From the Multnomah Lawyer: February News from the Court

Report from Judge Stephen K. Bushong 
This report was given in December 2021 and is the last court update from Judge Bushong, whose term as presiding judge ended December 31. 

Judicial Retirements
Judge Eric Bergstrom is retiring from the bench. Judge Bergstrom has been especially valuable not just in Multnomah County but around the state for resolving complex criminal trials and will be missed. Judge Kathleen Dailey retired from the bench on January 31. She will continue to work as a senior judge post-retirement. Judge Beth Allen will move to the general bench at the East County Courthouse doing hybrid family, civil and criminal cases. 

Updates to the Pandemic Response
The Omicron variant is now the predominant strain of the coronavirus in Oregon. Two-dose vaccinations without the booster have not been as effective against Omicron and another peak contagion period was expected in January.    
On December 22, then-Presiding Judge Bushong issued two new Presiding Judge Orders (PJOs) in response to the Omicron variant of the COVID-19 virus. The first order continued remote appearances in the juvenile proceedings that were scheduled to return to in-person appearances on January 3.

The second order continued the social distancing requirement for all court proceedings as authorized by an order issued by Chief Justice Martha Walters. The PJO also reinstated remote jury selection for all criminal and civil cases. These steps are necessary to minimize the risk of spreading the COVID-19 virus in light of the highly-contagious Omicron variant in order to keep the court operational and able to hold trials. The limitations associated with social distancing mean that the court will only be able to conduct a limited number of jury trials each week as long as the social distancing requirement remains in effect. The highest priority cases - criminal cases involving in-custody defendants or approaching speedy trial deadlines - use many of the available trial slots, though the court is prepared to conduct misdemeanor jury trials and civil jury trials as well. Face masks and social distancing are still required for all court proceedings. 

Social distancing limits the number of jurors that can fit in the jury assembly room. Although the jury assembly room can hold about 225 people, it can only hold about 75 with social distancing. Remote jury selection increases the number of potential jurors that can report for jury service on any given day. Thus, while the remote jury selection is comparatively unpopular with attorneys, judges, and court staff, it does allow the court to conduct more jury trials while social distancing is necessary. 

The good news: as social distancing and remote jury selection continue, lawyers, judges and court staff are getting better at it, and the process is becoming more streamlined. 

New Presiding Judge Order Re: Symptoms
Judge Bushong issued a new PJO that codifies what has already been generally in practice: anyone who has been exposed to COVID-19, or experiencing symptoms, should not come into the courthouse. People in those circumstances must get a COVID test and receive a negative test result before entering the courthouse. Marion County already had a similar PJO which has worked well. If a trial is scheduled, and someone involved in the trial has symptoms or tests positive, the trial will be postponed until that individual has tested negative.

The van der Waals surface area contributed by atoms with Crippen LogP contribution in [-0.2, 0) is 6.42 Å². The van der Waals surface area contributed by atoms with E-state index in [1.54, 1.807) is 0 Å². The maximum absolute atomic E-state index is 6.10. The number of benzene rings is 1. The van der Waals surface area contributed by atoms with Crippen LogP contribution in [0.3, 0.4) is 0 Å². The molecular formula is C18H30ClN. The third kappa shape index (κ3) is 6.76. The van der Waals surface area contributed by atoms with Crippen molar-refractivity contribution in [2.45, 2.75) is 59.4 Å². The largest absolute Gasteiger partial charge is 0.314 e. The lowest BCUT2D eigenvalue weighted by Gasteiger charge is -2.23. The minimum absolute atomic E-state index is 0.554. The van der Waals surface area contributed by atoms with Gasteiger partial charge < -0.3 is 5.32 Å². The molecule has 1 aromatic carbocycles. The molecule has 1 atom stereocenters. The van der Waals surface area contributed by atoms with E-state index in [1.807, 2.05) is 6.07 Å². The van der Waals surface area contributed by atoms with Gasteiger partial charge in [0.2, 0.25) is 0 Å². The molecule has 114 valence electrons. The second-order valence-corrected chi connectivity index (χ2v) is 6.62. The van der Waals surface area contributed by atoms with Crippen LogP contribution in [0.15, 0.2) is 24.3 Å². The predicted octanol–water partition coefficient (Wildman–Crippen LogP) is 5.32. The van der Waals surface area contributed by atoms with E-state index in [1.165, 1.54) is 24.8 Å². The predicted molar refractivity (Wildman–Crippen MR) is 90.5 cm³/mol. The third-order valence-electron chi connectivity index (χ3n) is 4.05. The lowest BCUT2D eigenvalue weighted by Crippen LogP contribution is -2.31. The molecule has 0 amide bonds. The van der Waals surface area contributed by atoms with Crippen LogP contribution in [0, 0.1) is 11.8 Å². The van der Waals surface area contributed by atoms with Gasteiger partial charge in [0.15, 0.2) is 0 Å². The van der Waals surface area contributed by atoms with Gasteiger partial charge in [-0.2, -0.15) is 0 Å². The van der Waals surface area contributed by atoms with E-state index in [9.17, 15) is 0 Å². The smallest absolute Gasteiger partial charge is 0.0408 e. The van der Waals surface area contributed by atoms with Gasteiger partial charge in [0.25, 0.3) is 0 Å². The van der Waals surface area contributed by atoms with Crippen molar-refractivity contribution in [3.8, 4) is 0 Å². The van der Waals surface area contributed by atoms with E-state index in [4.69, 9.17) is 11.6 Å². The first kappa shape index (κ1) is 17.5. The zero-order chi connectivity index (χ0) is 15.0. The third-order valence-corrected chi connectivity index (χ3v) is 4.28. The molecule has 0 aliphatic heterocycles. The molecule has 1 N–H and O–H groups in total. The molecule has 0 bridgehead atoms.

This is intended to be a common sense policy: there’s no rigid “if you have one sneeze, stay home” rule - just pay attention to your body and be aware of the symptoms of COVID. The courthouse does not check temperatures at the door or screen individuals coming into the courthouse, so each individual is expected to be honest and comply.

A reminder to lawyers: your ethical duty of candor requires you to be truthful to the court. This applies to any reports regarding COVID exposures, symptoms or test results. Lawyers may not request a postponement of any court proceedings based on a false report regarding COVID.

Retrospective of the Court in 2021
Judge Bushong has greatly appreciated the bar’s flexibility and understanding over the challenging past year(s) in dealing with the pandemic. He expressed particular appreciation to Trial Court Administrator Barb Marcille and the court staff for quickly adjusting to the numerous changes in court procedures required to keep people safe during the pandemic. 

Transition to Presiding Judge Judith H. Matarazzo
Judge Judith Matarazzo’s first day as presiding judge was January 1. Judge Bushong’s docket was the “presiding judge’s” docket and business scheduled last year to be before the presiding judge is now being handled by Judge Matarazzo. The system is designed to make it very easy to transition to a new presiding judge. The presiding judge’s contact information (email address and telephone number) is not judge-specific. Anyone who wishes to contact the staff of Presiding Judge Matarazzo will continue to use the same telephone number and email address.

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